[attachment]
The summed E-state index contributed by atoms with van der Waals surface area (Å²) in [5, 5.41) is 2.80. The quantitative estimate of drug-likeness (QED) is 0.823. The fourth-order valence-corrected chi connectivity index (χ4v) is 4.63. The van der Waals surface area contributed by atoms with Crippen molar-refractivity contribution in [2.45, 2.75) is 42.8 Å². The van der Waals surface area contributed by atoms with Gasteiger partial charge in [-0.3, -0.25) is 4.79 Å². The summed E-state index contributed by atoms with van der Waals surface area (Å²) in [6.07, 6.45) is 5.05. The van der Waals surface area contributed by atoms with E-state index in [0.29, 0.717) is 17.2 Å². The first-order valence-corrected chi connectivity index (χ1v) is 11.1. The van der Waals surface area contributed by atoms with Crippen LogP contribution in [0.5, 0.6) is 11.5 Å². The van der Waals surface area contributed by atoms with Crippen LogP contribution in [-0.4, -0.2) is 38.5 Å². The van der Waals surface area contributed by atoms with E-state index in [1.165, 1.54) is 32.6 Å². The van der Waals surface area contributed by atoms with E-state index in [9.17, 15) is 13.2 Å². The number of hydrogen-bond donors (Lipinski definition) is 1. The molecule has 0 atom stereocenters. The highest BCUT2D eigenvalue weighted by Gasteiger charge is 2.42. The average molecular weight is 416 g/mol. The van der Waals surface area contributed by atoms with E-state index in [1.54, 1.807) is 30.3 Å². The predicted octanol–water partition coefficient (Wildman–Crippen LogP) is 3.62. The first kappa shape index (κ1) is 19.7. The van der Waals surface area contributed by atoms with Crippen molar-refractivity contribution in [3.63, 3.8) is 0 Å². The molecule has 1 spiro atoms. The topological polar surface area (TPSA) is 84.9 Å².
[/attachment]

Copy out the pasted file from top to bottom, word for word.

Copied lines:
The summed E-state index contributed by atoms with van der Waals surface area (Å²) in [5, 5.41) is 2.80. The quantitative estimate of drug-likeness (QED) is 0.823. The fourth-order valence-corrected chi connectivity index (χ4v) is 4.63. The van der Waals surface area contributed by atoms with Crippen molar-refractivity contribution in [2.45, 2.75) is 42.8 Å². The van der Waals surface area contributed by atoms with Gasteiger partial charge in [-0.3, -0.25) is 4.79 Å². The summed E-state index contributed by atoms with van der Waals surface area (Å²) in [6.07, 6.45) is 5.05. The van der Waals surface area contributed by atoms with E-state index in [0.29, 0.717) is 17.2 Å². The first-order valence-corrected chi connectivity index (χ1v) is 11.1. The van der Waals surface area contributed by atoms with Crippen LogP contribution in [0.5, 0.6) is 11.5 Å². The van der Waals surface area contributed by atoms with Crippen LogP contribution in [-0.4, -0.2) is 38.5 Å². The van der Waals surface area contributed by atoms with E-state index in [1.165, 1.54) is 32.6 Å². The van der Waals surface area contributed by atoms with E-state index in [9.17, 15) is 13.2 Å². The number of hydrogen-bond donors (Lipinski definition) is 1. The molecule has 0 atom stereocenters. The highest BCUT2D eigenvalue weighted by Gasteiger charge is 2.42. The average molecular weight is 416 g/mol. The van der Waals surface area contributed by atoms with E-state index in [1.54, 1.807) is 30.3 Å². The predicted octanol–water partition coefficient (Wildman–Crippen LogP) is 3.62. The first kappa shape index (κ1) is 19.7. The van der Waals surface area contributed by atoms with Crippen molar-refractivity contribution in [3.63, 3.8) is 0 Å². The molecule has 1 spiro atoms. The topological polar surface area (TPSA) is 84.9 Å².